1. The right vendor

You need a solution that meets your business needs. Refer to your goals and objectives and speak to your project team to help you create a prioritised list of requirements. It will be hard to find a solution that meets all of your needs, so try to find one that meets your ‘must-have’ requirements. Avoid ones that have too many customisations as this can set your timeline back and take you over budget. Remember not to assume that because one feature is standard for one platform then it will be for another – this is not always the case and can end up being a costly mistake. Begin with a proof of concept and review it after a month or so to evaluate whether it’s working as required. 

  1. Traffic/Traction

Determine how you will attract your target audience to the store. Ask yourself if you will be using your salesforce. This is common with closed B2B portals, or will you use a mixture of SEO and social advertising which is more common for open B2C stores. By having the right communication, advertising or engagement strategy set up before activating your webstore, you can ensure your target audience will find and visit your site. This may seem obvious, but you must make sure that your company messaging is the same across all channels.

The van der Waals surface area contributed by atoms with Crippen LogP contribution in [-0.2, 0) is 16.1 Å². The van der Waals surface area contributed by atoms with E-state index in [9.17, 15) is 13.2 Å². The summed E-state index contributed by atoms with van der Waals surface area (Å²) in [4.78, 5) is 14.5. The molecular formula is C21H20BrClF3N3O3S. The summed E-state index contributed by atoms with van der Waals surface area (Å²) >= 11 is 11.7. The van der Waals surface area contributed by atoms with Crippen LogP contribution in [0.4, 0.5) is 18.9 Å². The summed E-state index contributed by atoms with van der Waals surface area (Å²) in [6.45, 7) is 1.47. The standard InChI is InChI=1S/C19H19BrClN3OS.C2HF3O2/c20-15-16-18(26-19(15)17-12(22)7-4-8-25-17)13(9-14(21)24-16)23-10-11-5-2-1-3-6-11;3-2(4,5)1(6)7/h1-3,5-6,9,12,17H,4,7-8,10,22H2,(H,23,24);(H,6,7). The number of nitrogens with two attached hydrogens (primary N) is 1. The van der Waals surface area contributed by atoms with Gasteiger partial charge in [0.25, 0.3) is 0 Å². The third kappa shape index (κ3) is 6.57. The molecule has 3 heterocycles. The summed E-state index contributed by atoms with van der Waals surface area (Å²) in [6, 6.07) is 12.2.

1. The right software 

If you don’t have any existing software, then a stand-alone website is still beneficial to a business. More mature businesses that are just getting into ecommerce should compile a list of what technology they have in place, including what can be cut and automated. If you have existing technology like an ERP system or a warehouse management system, then your webstore needs to be inclusive of this. Software can be incorporated into your ecommerce solution to help run your business smoothly and efficiently. Take a minute to explore software that supports areas like; project management, email marketing, customer support management and account management. 

  1. Product data 

Before you launch your ecommerce site, it’s important that you know the exact figures of your inventory, pricing and product specifications. Think about what products you are going to sell and decide what the structure, main categories and subcategories will be. If you already have an ERP system in place or decide to invest in one, this will make keeping track of your stock inventory a whole lot easier going forward. By centralising inventory and product information and integrating your ERP with your ecommerce solution, your webstore will always show an accurate, real-time representation of stock, price and product information.